California's drought: Blame it on soaring demand for water
As California staggers through its worst drought in a century, wildlife is dying in parched streams and wetlands. Cities are cutting back consumption; farm fields and orchards are dying or dead, and more than 17,000 jobs have been lost, largely in farming.
Record low snowpack in the Sierra Nevada this spring caused Governor Jerry Brown to institute harsh new residential water controls. Agriculture is already reeling from water restrictions.
And still the rains hold off.
Is this climate change in action? Perhaps, say a group of California scientists. But in a new commentary in Nature they say the real cause is visible in the mirror. "When such an extreme event happens, one of the most common questions is, 'What is the role of human caused climate change?'. A question that is less often asked is about the impact of human demand in causing water stress in the first place," says first author Amir AghaKouchak.
"Satisfying social and environmental water demand is challenging because of the growth in population, agriculture and industry." AghaKouchak is assistant professor at the Center for Hydrology & Remote Sensing at the University of California, Irvine.
Since 1950, AghaKouchak says, California has been growing:
Population: 250 percent;
Agricultural economy: 130 percent;
Total economy: 3800 percent; and
Water demand:170 percent.
Climate change, he says, is likely to have more impact in the future, "but what we call anthropogenic stress is happening now. Wet years will return, but our demand is so high that we are almost at the border of what is possible, so we could very quickly go back to this water stress situation."
California snowpack: 2013 vs. 2014
No news, but not enough action
Policy makers and managers know the issues, "but implementing some changes is not easy," says AghaKouchak. "They require political will and a strong push from stakeholders, communities, managers, and they take a long time."
Australia's Millennium drought, lasting from 1997 to 2009, offers lessons for coping, AghaKouchak says. One is to "make sure the environment can survive after a drought. We need solid, well designed environmental water entitlements under different stress conditions," that show the quantity and location of water available to important streams and wetlands -- the biodiversity center in a dry landscape.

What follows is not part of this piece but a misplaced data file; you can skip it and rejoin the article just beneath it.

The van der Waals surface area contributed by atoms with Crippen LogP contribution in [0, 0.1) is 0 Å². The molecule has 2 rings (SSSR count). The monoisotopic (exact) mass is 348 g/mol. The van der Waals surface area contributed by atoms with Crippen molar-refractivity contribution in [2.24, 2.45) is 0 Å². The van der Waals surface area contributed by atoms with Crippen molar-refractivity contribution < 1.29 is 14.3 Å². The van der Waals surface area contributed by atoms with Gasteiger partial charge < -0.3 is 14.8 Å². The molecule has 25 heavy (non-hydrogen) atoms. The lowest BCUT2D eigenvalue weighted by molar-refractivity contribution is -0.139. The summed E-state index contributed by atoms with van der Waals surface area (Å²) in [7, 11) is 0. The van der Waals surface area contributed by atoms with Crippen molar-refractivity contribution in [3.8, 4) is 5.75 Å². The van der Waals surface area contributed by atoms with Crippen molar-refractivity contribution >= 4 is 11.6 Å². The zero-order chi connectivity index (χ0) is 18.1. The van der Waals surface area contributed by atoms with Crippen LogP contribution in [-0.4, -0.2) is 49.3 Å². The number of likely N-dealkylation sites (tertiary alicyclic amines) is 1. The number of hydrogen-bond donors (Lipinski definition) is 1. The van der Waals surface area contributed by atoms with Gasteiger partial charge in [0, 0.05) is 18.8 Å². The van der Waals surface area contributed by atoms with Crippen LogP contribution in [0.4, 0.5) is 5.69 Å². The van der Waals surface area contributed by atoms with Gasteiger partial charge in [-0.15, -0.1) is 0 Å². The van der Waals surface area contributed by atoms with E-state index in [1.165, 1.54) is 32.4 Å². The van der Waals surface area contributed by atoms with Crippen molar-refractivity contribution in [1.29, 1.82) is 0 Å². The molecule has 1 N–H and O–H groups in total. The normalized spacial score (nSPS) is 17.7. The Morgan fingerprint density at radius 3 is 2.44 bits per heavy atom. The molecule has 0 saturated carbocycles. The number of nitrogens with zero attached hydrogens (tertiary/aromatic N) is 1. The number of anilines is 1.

AghaKouchak adds that California also could benefit from a "water market" that, like Australia's, "allows all sectors, all users, to buy and sell water efficiently and quickly." Such a market should stimulate "more economically meaningful use of water in the long term."
A voice from the past
Northern China suffers from a chronic and severe water shortage, has opted for California's historic solution: Pour concrete to store and move water from wet areas to dry ones. "They are doing what we did a long time ago," says AghaKouchak. "A city like Los Angeles would not be possible without water transfer, but we know from research that water transfer creates more competition… between industry, agriculture and housing … and has a serious, long-term environmental impact."
Water from Owens Valley, California, scene of the California Water Wars, and subject of the movie Chinatown, was diverted to Los Angeles a century ago, depriving farmers and wildlife of essential water.
Smarter water management would benefit from a better rainfall predictions six to nine months out, which is certainly a "big ask." Scientists can also focus more on the details, AghaKouchak adds. "A lot of drought is really local; you can have a small town running out of water, but another, 50 miles away, may not have that problem."
If the debate over climate change is political, so is the debate about current water policies and development strategies. "These issues are becoming more and more political," AghaKouchak says.
Agriculture uses about 80 percent of California's water, but "it's not a simple issue," AghaKouchak says. "It's a huge employer. If it downsizes, there will be a significant social impact; a lot of poor communities rely on agriculture."
But agriculture has changed through California's history, and further change is likely as the aqueducts dry up. "We hope it will be more efficient, using better technology, precision irrigation," and high-value crops with less thirst, AghaKouchak says. "Most water in California agriculture is used for low value crops," with alfalfa the single largest drinker.
We worried that the ecosystem would take the back seat in all the rearranging of water distribution. "Exactly, that a key point of our article," AghaKouchak says. "The environment is always the underdog, the sector that gets the hit. Reports by the Environmental Protection Agency and California Fish and Wildlife show that it is suffering the most. Tree are dying, and there are fires all over the West Coast."
Blaming a drought on human activity seems jarring at first, but the author's point, AghaKouchak says, is this: "Even if the climate does not change, because of increased demand, California will end up in a situation of continued drought."
– David J. Tenenbaum
Kevin Barrett, project assistant; Terry Devitt, editor; S.V. Medaris, designer/illustrator; David J. Tenenbaum, feature writer
- Recognize anthropogenic drought, Amir AghaKouchak et al, Nature, Aug. 27, 2015. ↩
- The drought's hidden victim: California's native fish. ↩
- California Drought Is Made Worse by Global Warming, Scientists Say. ↩
- Water Files – Demand: More people, agricultural trends aggravate drought. ↩
- In Search Of A Drought Strategy, California Looks Down Under. ↩